If you think you’re paying emergency tax, check with your tax office and ask them to send you and your employer the correct tax coding. This will enable the right amount of tax to be deducted from your salary going forward. This will also give you the chance to claim any overpaid tax from HMRC.
How to claim a refund if you're employed
Unless you pay your tax bill via self-assessment, there isn’t a specific form you can use to claim a refund if you think you have paid too much tax on your earnings or pension income. That said, if you find you have paid tax on your savings interest even though you’re a non taxpayer, you can reclaim it using form R40. (To ensure you receive gross interest from now on, send form R85 to all the banks and/or building societies you have savings accounts with.)
For a PAYE tax refund, you’ll need to contact HMRC in writing. It’s a good idea to mark your letter with ‘Repayment Claim’ so it can be prioritised.
Your claim should include the following information:
- Your personal details including your name, address, national insurance number and your PAYE reference shown on your pay slips.
- A rundown of your employment history including each of your PAYE reference numbers for different employers (if applicable), the dates when you were employed, your earnings, and the total amount of tax deducted.
- Explain why you think you’re entitled to a refund.
- Enclose copies of your P60s and P45s.
- Provide your bank details. If your refund can be transferred to your bank account it may speed the process up.
- Don’t forget to sign and date your letter.
- Keep a copy of your letter and arrange for proof of posting from the Post office.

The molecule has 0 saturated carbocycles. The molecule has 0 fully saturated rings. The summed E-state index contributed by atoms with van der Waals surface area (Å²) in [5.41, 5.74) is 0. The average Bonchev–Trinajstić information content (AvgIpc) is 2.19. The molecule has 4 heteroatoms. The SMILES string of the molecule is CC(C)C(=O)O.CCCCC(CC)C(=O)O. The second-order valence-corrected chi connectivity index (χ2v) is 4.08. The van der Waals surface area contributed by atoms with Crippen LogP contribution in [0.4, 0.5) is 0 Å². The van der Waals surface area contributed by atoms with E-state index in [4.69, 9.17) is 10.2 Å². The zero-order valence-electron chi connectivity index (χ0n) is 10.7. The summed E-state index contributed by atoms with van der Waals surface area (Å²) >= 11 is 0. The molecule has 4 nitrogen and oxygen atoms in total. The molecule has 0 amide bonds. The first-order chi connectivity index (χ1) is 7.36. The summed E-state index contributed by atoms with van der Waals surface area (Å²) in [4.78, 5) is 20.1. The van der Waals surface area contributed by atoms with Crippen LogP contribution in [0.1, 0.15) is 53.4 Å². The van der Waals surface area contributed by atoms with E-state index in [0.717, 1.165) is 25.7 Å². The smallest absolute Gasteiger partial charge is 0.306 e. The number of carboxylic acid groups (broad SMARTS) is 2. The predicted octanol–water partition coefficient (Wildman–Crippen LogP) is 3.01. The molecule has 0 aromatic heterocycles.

In theory, your claim should be resolved within four weeks, but delays can occur particularly if security checks are required before a repayment can be granted. Be prepared to chase HMRC up if necessary. Keep a log of any calls you make to them including the date and time you called and the name of the person you spoke to, plus a summary of the conversation along with any advice you were given by the tax officer. This may come in handy if there’s a dispute over your claim further down the line.
How to claim a refund if you're self-employed
If you've mistake on your self-assessment tax return and overpaid you've normally got 12 months from 31st January after the end of the tax year to correct it. This is known as an 'amendment'. For example, you have until 31st January 2014 to make an amendment to your 2011/12 tax return.
You can only amend your return after this date if you received your return late (after 31st October). In this case you must correct any mistakes within 12 months of the deadline for sending your return back.
If you sent your tax return on paper, you don't need to send in the whole tax return again. Just write to HMRC and attach the pages that you want to change, clearly marked 'amendment'. You'll find the address on your tax return, your tax calculation or your Self Assessment Statement.
If you sent your tax return online you can make the amendment online.
There's more information on claiming a self-assessment refund on the HMRC website.
Be aware of the time limits
Finally, you should know that the time limit for reclaiming overpaid tax has been cut back to four years. So make sure you don’t miss the opportunity to get your tax back.
This is a classic article that has been updated